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Transesterification of Waste Cooking Oil in Presence of Crushed Seashell as a Support for Solid Heterogeneous Catalyst
ISSN: 1946-3952, e-ISSN: 1946-3960
Published September 13, 2011 by SAE International in United States
Citation: Al-Zaini, E., Olsen, J., Nguyen, T., and Adesina, A., "Transesterification of Waste Cooking Oil in Presence of Crushed Seashell as a Support for Solid Heterogeneous Catalyst," SAE Int. J. Fuels Lubr. 4(2):139-157, 2011, https://doi.org/10.4271/2011-01-2226.
Developing relatively cheap and widely available resources for heterogeneous solid catalyst synthesis is a promising approach for biodiesel fuel industry. Seashell which is essentially calcium carbonate can be used as a basic support for transesterification heterogeneous catalysts. In the present investigation, the alcoholysis of waste frying oil has been carried out using seashell-supported K₃PO₄ as solid catalyst. The rationale for this derives from the fact that waste frying oil contains both long-chain free fatty acids (FFA) and triglycerides (TG) which are catalyzed on acid and basic sites respectively. Thus, the K₃PO₄/seashell catalyst may serve the dual role of promoting both esterification and transesterification reactions. The catalyst was synthesized following a dipping impregnation of pre-crushed and calcined seashell in an aqueous solution of K₃PO₄. Samples with different percentage loadings of K₃PO₄ (5 to 25 wt%) were prepared. The catalyst samples were characterized (textural and acid-base properties) and biodiesel production activity was evaluated in a slurry reactor. The liquid phase composition in the reactor was determined using gas chromatography-mass spectrometry (GC-MS) analysis. The effects of different process variables; ethanol:oil ratio (3:1-15:1), catalyst concentration (10-50 gL-₁ of mixture oil & ethanol) on the percentage yield of ethyl ester were assessed.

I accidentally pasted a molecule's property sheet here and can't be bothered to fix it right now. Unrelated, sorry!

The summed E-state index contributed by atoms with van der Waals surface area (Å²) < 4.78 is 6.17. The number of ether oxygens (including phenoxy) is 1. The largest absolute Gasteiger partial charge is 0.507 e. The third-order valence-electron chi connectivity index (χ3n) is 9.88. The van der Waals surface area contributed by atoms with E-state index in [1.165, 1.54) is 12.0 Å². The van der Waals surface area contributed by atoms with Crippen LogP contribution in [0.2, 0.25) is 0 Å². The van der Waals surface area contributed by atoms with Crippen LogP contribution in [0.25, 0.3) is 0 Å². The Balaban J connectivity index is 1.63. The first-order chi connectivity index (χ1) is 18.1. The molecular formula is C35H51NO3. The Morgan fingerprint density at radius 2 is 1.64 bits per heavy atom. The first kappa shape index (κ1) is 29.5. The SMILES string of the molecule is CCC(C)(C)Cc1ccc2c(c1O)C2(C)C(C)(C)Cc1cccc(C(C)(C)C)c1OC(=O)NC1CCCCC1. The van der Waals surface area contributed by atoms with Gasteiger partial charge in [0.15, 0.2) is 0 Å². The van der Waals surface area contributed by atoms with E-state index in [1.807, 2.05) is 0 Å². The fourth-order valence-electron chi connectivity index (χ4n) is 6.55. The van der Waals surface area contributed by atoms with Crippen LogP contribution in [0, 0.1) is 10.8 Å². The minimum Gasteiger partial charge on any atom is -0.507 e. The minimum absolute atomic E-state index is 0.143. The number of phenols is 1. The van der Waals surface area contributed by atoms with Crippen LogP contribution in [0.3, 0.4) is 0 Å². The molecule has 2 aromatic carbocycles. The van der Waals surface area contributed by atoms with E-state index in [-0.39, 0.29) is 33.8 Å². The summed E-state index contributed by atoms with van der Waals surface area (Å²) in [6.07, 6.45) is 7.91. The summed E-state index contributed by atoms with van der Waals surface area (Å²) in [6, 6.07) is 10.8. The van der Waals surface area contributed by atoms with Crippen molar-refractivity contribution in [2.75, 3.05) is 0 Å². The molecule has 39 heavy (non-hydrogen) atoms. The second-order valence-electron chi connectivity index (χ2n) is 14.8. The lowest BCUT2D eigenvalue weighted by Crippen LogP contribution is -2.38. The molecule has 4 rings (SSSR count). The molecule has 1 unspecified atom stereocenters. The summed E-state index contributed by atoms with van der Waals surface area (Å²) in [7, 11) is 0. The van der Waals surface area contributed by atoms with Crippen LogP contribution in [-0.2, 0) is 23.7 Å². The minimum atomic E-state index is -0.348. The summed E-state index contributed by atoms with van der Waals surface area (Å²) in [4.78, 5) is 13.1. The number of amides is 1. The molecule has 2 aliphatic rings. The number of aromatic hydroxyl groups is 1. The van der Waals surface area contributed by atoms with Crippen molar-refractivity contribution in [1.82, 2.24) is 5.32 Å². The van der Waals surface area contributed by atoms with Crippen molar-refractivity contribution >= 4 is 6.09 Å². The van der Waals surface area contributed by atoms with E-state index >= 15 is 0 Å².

Reaction data revealed that K₃PO₄/seashell solid supported heterogeneous catalyst displayed a quite un-common behavior during the transesterification reaction of waste oils. Although the catalyst showed the occupation of two different active sties namely acid and base, its catalytic activity was found to highly associated to the strength of its basic sites. Catalyst BET surface area as well as the ratio of basic to acidic site density (BASD) were found to increase with elevating the amount of K₃PO₄ being loaded on calcined shells. Optimal ethyl ester yield was achieved with a catalyst with W = 0.10 which was found to be quite beneficial achievement in terms of biodiesel economy.